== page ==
The third in a series of moves to prop up the ailing dollar was announced yesterday by the Federal Reserve Board, providing markets with a strong hint that the Fed plans to keep short-term interest rates high.

Yesterday's step was a technical one, designed to make it more attractive for member banks to borrow funds in the Eurodollar market. The board eliminated the 4 percent reserve requirement on borrowings that member banks make from their own foreign branches or other foreign banks.

The Fed said the intended effect "is to encourage member banks to substitute Eurodollar borrowings for domestic borrowings as a source of funds."

There are some $400 billion to $600 billion in dollar-denominated deposits in Europe. If this overhang were reduced by money returning to this country, in theory it would reduce some of the pressure on the dollar.

Market experts yesterday noted that large American banks in fact would borrow more abroad only if there is a real incentive to do so. They would have such an incentive only if the federal funds rate - at which they borrow money here - is maintained above the rate at which they borrow in the Eurodollar market.

Yesterday the Fed allowed the federal funds rate to edge up to a range of 8.25 per cent to 8.30 percent. "The implication of what they did is that they will keep the federal funds rate up there, over the Eurodollar rate," said one money market observer.

Even so, money market experts think that the withdrawal of the 4 percent reserve requirement will have only a marginal effect on the large amount of money circulating in the Eurodollar market. Only big-city banks, in any event, tend to be interested in Eurodollar borrowings.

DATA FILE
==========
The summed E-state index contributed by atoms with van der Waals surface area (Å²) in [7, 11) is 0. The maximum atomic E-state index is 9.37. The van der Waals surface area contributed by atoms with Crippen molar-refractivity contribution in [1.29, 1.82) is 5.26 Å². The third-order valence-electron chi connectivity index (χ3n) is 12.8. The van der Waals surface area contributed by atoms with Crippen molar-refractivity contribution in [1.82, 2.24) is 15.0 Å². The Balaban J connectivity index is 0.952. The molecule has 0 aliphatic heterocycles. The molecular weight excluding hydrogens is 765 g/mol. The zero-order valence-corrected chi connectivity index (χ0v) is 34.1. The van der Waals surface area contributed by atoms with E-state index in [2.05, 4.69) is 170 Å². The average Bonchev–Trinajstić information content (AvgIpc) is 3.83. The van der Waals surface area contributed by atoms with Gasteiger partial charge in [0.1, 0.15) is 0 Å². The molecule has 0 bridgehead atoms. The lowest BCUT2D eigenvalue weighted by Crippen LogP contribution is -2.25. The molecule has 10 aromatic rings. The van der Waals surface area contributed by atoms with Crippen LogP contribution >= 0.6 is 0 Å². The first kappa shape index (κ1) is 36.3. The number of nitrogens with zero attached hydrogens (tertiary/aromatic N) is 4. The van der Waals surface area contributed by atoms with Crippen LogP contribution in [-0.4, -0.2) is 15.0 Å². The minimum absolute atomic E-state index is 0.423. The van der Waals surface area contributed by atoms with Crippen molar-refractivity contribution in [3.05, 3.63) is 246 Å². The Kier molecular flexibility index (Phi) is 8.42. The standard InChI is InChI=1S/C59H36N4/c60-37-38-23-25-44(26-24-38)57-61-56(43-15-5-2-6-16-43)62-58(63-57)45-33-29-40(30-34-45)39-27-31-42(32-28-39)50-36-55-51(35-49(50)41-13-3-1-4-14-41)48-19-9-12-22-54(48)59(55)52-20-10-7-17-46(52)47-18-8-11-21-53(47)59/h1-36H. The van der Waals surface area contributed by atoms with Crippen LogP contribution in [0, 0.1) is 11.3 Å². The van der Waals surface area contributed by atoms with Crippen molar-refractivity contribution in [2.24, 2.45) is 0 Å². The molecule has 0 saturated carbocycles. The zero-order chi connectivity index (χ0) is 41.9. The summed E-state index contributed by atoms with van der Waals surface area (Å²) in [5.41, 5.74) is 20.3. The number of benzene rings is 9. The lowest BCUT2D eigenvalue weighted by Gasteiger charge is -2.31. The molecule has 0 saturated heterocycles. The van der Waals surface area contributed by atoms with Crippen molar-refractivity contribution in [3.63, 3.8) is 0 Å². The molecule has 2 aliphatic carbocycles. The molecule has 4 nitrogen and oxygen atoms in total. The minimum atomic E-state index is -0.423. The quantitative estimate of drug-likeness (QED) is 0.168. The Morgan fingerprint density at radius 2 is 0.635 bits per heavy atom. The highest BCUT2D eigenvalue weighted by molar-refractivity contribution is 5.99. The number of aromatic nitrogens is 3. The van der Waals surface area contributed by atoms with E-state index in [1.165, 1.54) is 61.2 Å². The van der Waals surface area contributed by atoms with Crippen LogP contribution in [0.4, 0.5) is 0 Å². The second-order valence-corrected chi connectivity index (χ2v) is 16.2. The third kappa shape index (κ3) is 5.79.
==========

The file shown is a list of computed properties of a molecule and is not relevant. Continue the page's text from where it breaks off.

The action was nonetheless welcomed as a further cumulative sign of the Carter administration's commitment to shore up the dollar. Earlier moves were an increase in the discount rate from 7.25 percent to 7.75 percent and a stepup in Treasury gold sales.

Possible future steps include a U.S. borrowing on its $4.5 billion reserve position in the International Monetary Fund, a sale from the U.S. holdings of special drawing rights (SDRs), a new export-promotion drive, and a toughened anti-inflation program.

Yesterday's Fed action also eliminated the one percent reserve ration on loans by member banks' foreign branches to U.S. borrowers. Reductions in reserve requirements are effective with borrowings during the four-week period beginning yesterday.

On a related front of potential importance to the dollar exchange rate, the Japanese-government is readying a new expansionary program designed to achieve a 7 percent real growth target.

[Reuters news service reported yesterday that Japan will spend $10.3 billion on various measures to stimulate its economy. Dow Jones news service reported that Japanese government officials said the money would be used for construction projects and to restructure some industries as well to create jobs.]